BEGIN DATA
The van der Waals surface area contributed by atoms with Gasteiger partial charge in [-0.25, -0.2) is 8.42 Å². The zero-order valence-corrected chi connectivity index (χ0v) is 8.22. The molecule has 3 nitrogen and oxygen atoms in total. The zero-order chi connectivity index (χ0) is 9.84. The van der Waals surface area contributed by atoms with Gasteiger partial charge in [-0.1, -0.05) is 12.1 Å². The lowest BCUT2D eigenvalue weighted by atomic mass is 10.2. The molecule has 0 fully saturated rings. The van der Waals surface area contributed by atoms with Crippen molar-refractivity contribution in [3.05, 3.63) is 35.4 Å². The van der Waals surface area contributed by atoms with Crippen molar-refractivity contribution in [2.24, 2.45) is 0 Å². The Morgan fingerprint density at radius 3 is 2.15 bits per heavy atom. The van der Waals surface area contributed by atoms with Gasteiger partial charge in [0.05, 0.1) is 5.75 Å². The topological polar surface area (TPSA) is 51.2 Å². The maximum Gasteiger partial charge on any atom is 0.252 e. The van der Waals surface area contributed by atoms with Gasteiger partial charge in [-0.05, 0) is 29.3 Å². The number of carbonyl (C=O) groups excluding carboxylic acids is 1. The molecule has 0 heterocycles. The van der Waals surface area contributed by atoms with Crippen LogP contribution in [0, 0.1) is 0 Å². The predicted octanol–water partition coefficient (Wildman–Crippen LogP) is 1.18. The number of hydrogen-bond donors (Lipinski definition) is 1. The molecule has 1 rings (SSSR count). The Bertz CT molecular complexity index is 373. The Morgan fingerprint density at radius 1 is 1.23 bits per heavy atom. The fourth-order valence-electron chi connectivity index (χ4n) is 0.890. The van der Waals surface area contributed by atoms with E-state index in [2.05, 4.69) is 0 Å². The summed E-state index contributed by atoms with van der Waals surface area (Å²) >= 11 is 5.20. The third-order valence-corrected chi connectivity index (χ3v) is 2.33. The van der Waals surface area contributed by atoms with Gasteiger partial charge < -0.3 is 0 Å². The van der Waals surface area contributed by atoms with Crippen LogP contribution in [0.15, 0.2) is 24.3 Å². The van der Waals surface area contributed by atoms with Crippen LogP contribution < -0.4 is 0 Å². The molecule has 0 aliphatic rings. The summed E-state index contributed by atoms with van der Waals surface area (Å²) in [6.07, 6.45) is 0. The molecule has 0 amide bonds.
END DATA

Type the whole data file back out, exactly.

The van der Waals surface area contributed by atoms with Gasteiger partial charge in [-0.25, -0.2) is 8.42 Å². The zero-order valence-corrected chi connectivity index (χ0v) is 8.22. The molecule has 3 nitrogen and oxygen atoms in total. The zero-order chi connectivity index (χ0) is 9.84. The van der Waals surface area contributed by atoms with Gasteiger partial charge in [-0.1, -0.05) is 12.1 Å². The lowest BCUT2D eigenvalue weighted by atomic mass is 10.2. The molecule has 0 fully saturated rings. The van der Waals surface area contributed by atoms with Crippen molar-refractivity contribution in [3.05, 3.63) is 35.4 Å². The van der Waals surface area contributed by atoms with Crippen molar-refractivity contribution in [2.24, 2.45) is 0 Å². The Morgan fingerprint density at radius 3 is 2.15 bits per heavy atom. The van der Waals surface area contributed by atoms with Gasteiger partial charge in [0.05, 0.1) is 5.75 Å². The topological polar surface area (TPSA) is 51.2 Å². The maximum Gasteiger partial charge on any atom is 0.252 e. The van der Waals surface area contributed by atoms with Gasteiger partial charge in [-0.05, 0) is 29.3 Å². The number of carbonyl (C=O) groups excluding carboxylic acids is 1. The molecule has 0 heterocycles. The van der Waals surface area contributed by atoms with Crippen LogP contribution in [0, 0.1) is 0 Å². The predicted octanol–water partition coefficient (Wildman–Crippen LogP) is 1.18. The number of hydrogen-bond donors (Lipinski definition) is 1. The molecule has 1 rings (SSSR count). The Bertz CT molecular complexity index is 373. The Morgan fingerprint density at radius 1 is 1.23 bits per heavy atom. The fourth-order valence-electron chi connectivity index (χ4n) is 0.890. The van der Waals surface area contributed by atoms with E-state index in [2.05, 4.69) is 0 Å². The summed E-state index contributed by atoms with van der Waals surface area (Å²) >= 11 is 5.20. The third-order valence-corrected chi connectivity index (χ3v) is 2.33. The van der Waals surface area contributed by atoms with Gasteiger partial charge < -0.3 is 0 Å². The van der Waals surface area contributed by atoms with Crippen LogP contribution in [0.15, 0.2) is 24.3 Å². The van der Waals surface area contributed by atoms with Crippen LogP contribution < -0.4 is 0 Å². The molecule has 0 aliphatic rings. The summed E-state index contributed by atoms with van der Waals surface area (Å²) in [6.07, 6.45) is 0. The molecule has 0 amide bonds.